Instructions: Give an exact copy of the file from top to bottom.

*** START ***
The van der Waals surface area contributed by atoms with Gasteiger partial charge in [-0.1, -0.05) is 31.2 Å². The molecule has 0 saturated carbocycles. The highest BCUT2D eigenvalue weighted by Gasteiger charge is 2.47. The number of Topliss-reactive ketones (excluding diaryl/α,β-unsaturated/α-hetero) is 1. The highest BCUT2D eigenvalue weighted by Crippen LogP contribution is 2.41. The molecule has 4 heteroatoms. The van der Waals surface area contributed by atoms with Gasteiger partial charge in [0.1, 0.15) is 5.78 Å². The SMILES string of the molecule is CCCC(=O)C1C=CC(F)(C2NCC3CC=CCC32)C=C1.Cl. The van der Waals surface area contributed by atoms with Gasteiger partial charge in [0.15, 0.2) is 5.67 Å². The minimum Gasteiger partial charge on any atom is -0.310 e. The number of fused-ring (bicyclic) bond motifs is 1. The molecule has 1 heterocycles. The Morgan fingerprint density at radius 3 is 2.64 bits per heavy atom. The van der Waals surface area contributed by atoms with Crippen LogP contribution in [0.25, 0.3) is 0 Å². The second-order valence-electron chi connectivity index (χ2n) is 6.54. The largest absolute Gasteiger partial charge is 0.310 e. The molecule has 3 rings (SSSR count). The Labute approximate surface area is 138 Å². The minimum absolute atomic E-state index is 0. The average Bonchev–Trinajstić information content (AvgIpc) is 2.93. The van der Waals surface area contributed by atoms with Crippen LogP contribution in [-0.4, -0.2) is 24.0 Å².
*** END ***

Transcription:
The van der Waals surface area contributed by atoms with Gasteiger partial charge in [-0.1, -0.05) is 31.2 Å². The molecule has 0 saturated carbocycles. The highest BCUT2D eigenvalue weighted by Gasteiger charge is 2.47. The number of Topliss-reactive ketones (excluding diaryl/α,β-unsaturated/α-hetero) is 1. The highest BCUT2D eigenvalue weighted by Crippen LogP contribution is 2.41. The molecule has 4 heteroatoms. The van der Waals surface area contributed by atoms with Gasteiger partial charge in [0.1, 0.15) is 5.78 Å². The SMILES string of the molecule is CCCC(=O)C1C=CC(F)(C2NCC3CC=CCC32)C=C1.Cl. The van der Waals surface area contributed by atoms with Gasteiger partial charge in [0.15, 0.2) is 5.67 Å². The minimum Gasteiger partial charge on any atom is -0.310 e. The number of fused-ring (bicyclic) bond motifs is 1. The molecule has 1 heterocycles. The Morgan fingerprint density at radius 3 is 2.64 bits per heavy atom. The van der Waals surface area contributed by atoms with Crippen LogP contribution in [0.25, 0.3) is 0 Å². The second-order valence-electron chi connectivity index (χ2n) is 6.54. The largest absolute Gasteiger partial charge is 0.310 e. The molecule has 3 rings (SSSR count). The Labute approximate surface area is 138 Å². The minimum absolute atomic E-state index is 0. The average Bonchev–Trinajstić information content (AvgIpc) is 2.93. The van der Waals surface area contributed by atoms with Crippen LogP contribution in [-0.4, -0.2) is 24.0 Å².